This bill would have shifted the burden of proof in special education proceedings to the school system. Current law indicates that the burden should be on the party seeking relief, which is almost always the family of the student with the disability. However, other states have switched the burden to the school system, which has resulted in more collaboration without being overly burdensome to the schools. Unfortunately, the sponsors of this bill proposed amendments that would change the burden of persuasion into a burden of production. To meet the burden of production, the school system would only need to show that the necessary people were present whenthey produced an IEP. The MCDD and other advocacy organizations would have opposed the bill with these amendments because it does not fundamentally alter the due process hearing procedure.


HB 932/SB 832: Child Care Centers—Dispute ResolutionPASSED

This bill establishes a dispute resolution workgroup that will make recommendations to the State Superintendent of Schools regarding rules and regulations to create a dispute resolution process to resolve claims of discrimination by child care providers based on a child’s disability.

HB 443/SB 413: Criminal History Records Checks—Informal Child Care ProvidersPASSED

Individuals who provide informal child care and are paid with a child care subsidy voucher will now have to obtain a criminal background check. Additionally, anyone living in the home where the informal child care is provided will also have to undergo a background check.

HB 442/SB 415: Criminal History Records Checks—Child Care ProvidersPASSED

This bill puts existing practice into law by requiring the Department of Public Safety and Correctional Services to provide MSDE with the sex offender registry in order to conduct a cross reference check of employees/employers of licensed child care centers, individuals known to be residing in a registered family child care home, and individuals who provide or agree to provide informal child care.

HB 474/SB 611: Maryland Behavior Analysts ActFAILED

This bill would have required the establishment of an advisory committee to determine rules and regulations about the licensure of behavior analysts in Maryland. It would also have regulated the delivery of behavior analysis and standards of practice.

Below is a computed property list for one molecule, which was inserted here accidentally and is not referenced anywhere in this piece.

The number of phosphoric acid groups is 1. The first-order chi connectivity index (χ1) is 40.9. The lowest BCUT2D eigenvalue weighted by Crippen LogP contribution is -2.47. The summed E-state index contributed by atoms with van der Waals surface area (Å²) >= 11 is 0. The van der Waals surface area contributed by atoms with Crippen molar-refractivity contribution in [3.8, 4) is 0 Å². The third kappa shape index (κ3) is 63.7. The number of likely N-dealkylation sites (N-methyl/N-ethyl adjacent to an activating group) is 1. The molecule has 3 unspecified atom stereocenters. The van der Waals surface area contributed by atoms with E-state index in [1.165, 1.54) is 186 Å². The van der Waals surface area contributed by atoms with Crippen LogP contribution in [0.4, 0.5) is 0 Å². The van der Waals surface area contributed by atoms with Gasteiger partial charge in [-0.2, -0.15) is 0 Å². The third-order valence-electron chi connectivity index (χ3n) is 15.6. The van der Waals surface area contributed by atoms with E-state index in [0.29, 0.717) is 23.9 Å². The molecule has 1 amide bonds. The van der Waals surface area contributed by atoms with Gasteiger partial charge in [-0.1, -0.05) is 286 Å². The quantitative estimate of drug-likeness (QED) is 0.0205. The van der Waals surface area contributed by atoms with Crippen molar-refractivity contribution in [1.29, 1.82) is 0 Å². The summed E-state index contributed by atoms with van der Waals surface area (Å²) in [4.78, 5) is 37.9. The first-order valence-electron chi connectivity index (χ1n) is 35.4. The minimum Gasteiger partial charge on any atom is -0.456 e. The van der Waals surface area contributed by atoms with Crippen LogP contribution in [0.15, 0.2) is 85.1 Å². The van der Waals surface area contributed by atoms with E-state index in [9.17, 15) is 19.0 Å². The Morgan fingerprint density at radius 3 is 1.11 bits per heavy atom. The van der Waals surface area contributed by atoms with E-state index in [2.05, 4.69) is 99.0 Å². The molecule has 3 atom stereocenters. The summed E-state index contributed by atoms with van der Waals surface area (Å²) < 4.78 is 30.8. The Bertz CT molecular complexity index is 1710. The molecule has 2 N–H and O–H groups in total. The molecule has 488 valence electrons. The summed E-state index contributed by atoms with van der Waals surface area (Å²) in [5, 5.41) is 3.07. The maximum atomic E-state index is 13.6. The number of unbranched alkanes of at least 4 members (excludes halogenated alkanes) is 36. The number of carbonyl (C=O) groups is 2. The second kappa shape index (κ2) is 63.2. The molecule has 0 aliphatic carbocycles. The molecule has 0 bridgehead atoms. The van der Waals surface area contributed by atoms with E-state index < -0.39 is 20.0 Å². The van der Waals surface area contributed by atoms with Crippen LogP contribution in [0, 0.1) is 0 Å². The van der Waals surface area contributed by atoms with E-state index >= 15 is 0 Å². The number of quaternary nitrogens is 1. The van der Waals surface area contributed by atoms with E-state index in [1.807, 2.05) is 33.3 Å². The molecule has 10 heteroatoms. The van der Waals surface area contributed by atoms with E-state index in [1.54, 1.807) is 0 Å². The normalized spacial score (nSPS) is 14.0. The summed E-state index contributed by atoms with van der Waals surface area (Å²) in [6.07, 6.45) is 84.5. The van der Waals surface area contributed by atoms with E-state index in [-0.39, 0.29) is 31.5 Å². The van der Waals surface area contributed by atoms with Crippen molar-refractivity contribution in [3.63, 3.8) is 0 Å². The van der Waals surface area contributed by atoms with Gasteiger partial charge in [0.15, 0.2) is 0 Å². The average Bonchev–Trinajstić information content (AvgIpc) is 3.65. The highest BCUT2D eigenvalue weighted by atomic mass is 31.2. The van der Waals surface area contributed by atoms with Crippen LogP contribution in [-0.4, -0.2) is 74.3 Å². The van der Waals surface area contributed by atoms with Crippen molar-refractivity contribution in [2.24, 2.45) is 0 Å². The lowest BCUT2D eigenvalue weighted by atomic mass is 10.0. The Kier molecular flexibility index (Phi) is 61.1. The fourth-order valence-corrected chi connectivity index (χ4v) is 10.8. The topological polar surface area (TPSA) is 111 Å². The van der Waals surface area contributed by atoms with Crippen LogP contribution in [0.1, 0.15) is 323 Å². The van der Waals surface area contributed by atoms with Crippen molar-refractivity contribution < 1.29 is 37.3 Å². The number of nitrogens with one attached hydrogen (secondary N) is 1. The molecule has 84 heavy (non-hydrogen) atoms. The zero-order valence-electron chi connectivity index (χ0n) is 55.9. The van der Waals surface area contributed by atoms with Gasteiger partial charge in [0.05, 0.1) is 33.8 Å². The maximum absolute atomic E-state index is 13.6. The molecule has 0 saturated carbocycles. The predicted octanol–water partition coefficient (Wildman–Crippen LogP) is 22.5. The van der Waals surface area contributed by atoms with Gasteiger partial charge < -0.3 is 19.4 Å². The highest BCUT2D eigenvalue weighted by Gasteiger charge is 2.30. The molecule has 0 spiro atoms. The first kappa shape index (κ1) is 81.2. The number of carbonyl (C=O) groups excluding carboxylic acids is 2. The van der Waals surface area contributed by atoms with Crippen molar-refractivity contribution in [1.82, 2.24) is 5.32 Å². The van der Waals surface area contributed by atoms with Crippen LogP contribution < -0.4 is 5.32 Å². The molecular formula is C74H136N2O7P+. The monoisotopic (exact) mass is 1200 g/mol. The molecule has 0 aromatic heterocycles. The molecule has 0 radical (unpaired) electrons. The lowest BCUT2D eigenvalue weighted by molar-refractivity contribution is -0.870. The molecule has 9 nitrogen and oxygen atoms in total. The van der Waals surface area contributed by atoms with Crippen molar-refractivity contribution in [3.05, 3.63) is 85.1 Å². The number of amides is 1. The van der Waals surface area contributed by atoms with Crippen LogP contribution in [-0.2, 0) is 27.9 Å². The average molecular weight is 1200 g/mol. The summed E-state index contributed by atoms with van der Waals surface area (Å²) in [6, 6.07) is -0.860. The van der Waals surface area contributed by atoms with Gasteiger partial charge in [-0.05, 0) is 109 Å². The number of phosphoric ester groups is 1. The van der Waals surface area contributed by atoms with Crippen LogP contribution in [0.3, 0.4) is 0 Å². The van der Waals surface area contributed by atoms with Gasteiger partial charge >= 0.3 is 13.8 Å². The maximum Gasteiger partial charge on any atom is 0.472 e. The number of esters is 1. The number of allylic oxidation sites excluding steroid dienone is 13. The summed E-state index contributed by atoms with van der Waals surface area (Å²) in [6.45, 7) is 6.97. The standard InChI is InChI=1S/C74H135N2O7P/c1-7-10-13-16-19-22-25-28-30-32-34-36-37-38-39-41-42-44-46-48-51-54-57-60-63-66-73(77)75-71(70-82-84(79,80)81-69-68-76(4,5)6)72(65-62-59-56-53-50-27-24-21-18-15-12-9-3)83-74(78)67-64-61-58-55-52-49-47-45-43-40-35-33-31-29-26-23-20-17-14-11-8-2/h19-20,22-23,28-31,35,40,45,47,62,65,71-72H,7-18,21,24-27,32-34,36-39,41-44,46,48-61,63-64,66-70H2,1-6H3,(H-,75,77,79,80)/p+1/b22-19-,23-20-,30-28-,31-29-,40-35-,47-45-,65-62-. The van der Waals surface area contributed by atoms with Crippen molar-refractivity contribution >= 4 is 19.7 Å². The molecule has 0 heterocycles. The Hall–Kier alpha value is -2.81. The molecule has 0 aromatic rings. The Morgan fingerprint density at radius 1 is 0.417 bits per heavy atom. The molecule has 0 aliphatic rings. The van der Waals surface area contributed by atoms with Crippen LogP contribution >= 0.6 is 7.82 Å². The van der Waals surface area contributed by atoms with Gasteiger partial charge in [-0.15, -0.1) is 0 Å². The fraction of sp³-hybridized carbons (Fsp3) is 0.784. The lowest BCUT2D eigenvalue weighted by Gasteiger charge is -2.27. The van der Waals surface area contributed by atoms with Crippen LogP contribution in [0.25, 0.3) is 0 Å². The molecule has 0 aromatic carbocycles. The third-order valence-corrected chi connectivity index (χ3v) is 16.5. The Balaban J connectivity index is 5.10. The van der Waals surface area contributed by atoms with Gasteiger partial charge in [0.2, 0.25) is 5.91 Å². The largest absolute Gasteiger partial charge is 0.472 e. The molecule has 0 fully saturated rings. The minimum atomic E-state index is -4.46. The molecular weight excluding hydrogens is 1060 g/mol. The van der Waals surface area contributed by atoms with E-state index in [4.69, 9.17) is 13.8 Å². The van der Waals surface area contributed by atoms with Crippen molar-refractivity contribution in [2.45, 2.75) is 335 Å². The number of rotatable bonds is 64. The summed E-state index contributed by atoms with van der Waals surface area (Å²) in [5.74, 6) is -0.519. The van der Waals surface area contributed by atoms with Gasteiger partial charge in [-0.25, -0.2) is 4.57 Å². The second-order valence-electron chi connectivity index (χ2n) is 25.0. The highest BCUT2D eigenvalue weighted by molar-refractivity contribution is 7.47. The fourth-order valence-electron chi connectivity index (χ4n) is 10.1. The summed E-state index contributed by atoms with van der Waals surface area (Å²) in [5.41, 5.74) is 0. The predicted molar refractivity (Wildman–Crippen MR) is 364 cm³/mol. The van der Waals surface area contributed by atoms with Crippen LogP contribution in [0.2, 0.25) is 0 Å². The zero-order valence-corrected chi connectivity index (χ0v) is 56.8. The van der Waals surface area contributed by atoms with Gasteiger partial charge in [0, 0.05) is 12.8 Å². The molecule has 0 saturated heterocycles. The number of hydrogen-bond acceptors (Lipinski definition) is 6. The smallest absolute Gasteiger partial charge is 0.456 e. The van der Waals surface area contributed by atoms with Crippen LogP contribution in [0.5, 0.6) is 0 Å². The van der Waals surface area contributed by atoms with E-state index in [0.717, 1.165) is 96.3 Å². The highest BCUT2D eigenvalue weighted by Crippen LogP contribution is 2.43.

HB 925/SB 572: Maryland Early Learning and School Readiness Act—Race to the TotsFAILED

This bill would have established the Race to the Tots Program in MSDE (named after the federal ‘Race to the Top’ program) and provided for the priorities of the program. It would have allowed local districts to compete for grants that would stimulate innovation for and expand access to high-quality early childhood education in Maryland.


HB 61/SB 632: State Brain Injury Trust FundPASSED

This legislation establishes a special, non-lapsing fund to support prevention, education, and awareness programs, as well as medical services, durable medical equipment, and assistive technology assessments. It also provides education, training, and other services for people with a brain injury whose incomes are no greater than 300 percent of the federal poverty level.

HB 228/SB 274: Maryland Health Progress Act of 2013PASSED

This bill helps complete a three-year process to ensure that hundreds of thousands of Marylanders who formerly had little to no access to quality, affordable health care now have options that have never existed before. This bill promotes transparency, non-discrimination, and fiscal responsibility that will help create a robust marketplace and provide feasible options for many Marylanders. The legislation also captures very significant funding from the federal government to continue the life-saving Medicaid expansion that Maryland began in 2007, which led to more than 300,000 of our residents gaining health care coverage.

SB 1010: Children with Developmental Disabilities in State Custody—Continuation of Placement and ServicesFAILED

This legislation would have required a local department of social services and the Developmental Disabilities Administration (DDA) to more effectively plan for the transition of responsibility for the case management, care, supervision, and treatment of a medically fragile child with a developmental disability when they phase out of foster care. DDA would have been required to ensure that each of these children receives an appropriate level of services to meet their needs. 

SB 22: Sales Tax Exemption for Wheelchair Lifts and Stair LiftsFAILED

This bill would have exempted the sale of home wheelchair lifts and stair lifts from the Maryland state sales and use tax.

Lauren Peterson is a rising third-year law student at the University of Maryland Francis King Carey School of Law. Lauren was the MCDD’s first legislative extern, and she earned four course credits for 208 externship hours with the MCDD during the spring semester 2013. She will return to the MCDD as a Project HEAL intern during the fall of 2013. Lauren will graduate in May 2014 with a Juris Doctor degree and a concentration in health law.